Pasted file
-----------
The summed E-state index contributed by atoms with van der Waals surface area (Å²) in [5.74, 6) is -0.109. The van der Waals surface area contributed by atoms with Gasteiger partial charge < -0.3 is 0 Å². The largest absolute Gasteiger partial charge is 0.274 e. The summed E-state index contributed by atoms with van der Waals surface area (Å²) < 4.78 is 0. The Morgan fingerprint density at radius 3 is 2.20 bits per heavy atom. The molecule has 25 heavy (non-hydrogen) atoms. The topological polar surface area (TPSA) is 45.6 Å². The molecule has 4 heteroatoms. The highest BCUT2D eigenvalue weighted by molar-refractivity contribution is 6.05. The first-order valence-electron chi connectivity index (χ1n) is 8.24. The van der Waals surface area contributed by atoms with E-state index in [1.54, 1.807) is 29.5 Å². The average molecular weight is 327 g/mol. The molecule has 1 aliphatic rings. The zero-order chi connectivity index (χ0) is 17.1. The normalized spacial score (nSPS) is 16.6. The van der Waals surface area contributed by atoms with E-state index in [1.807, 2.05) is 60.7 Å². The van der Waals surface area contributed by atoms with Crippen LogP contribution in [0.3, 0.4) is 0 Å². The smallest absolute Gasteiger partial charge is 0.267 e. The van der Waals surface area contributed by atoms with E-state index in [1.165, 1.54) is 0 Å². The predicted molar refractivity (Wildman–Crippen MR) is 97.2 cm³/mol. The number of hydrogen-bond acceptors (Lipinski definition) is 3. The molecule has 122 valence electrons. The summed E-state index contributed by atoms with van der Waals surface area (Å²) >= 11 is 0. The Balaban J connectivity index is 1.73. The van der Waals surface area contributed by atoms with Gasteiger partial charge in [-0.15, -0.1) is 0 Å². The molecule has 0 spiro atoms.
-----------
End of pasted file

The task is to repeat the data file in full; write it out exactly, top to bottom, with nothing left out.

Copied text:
The summed E-state index contributed by atoms with van der Waals surface area (Å²) in [5.74, 6) is -0.109. The van der Waals surface area contributed by atoms with Gasteiger partial charge < -0.3 is 0 Å². The largest absolute Gasteiger partial charge is 0.274 e. The summed E-state index contributed by atoms with van der Waals surface area (Å²) < 4.78 is 0. The Morgan fingerprint density at radius 3 is 2.20 bits per heavy atom. The molecule has 25 heavy (non-hydrogen) atoms. The topological polar surface area (TPSA) is 45.6 Å². The molecule has 4 heteroatoms. The highest BCUT2D eigenvalue weighted by molar-refractivity contribution is 6.05. The first-order valence-electron chi connectivity index (χ1n) is 8.24. The van der Waals surface area contributed by atoms with E-state index in [1.54, 1.807) is 29.5 Å². The average molecular weight is 327 g/mol. The molecule has 1 aliphatic rings. The zero-order chi connectivity index (χ0) is 17.1. The normalized spacial score (nSPS) is 16.6. The van der Waals surface area contributed by atoms with E-state index in [1.807, 2.05) is 60.7 Å². The van der Waals surface area contributed by atoms with Crippen LogP contribution in [0.3, 0.4) is 0 Å². The smallest absolute Gasteiger partial charge is 0.267 e. The van der Waals surface area contributed by atoms with E-state index in [1.165, 1.54) is 0 Å². The predicted molar refractivity (Wildman–Crippen MR) is 97.2 cm³/mol. The number of hydrogen-bond acceptors (Lipinski definition) is 3. The molecule has 122 valence electrons. The summed E-state index contributed by atoms with van der Waals surface area (Å²) >= 11 is 0. The Balaban J connectivity index is 1.73. The van der Waals surface area contributed by atoms with Gasteiger partial charge in [-0.15, -0.1) is 0 Å². The molecule has 0 spiro atoms.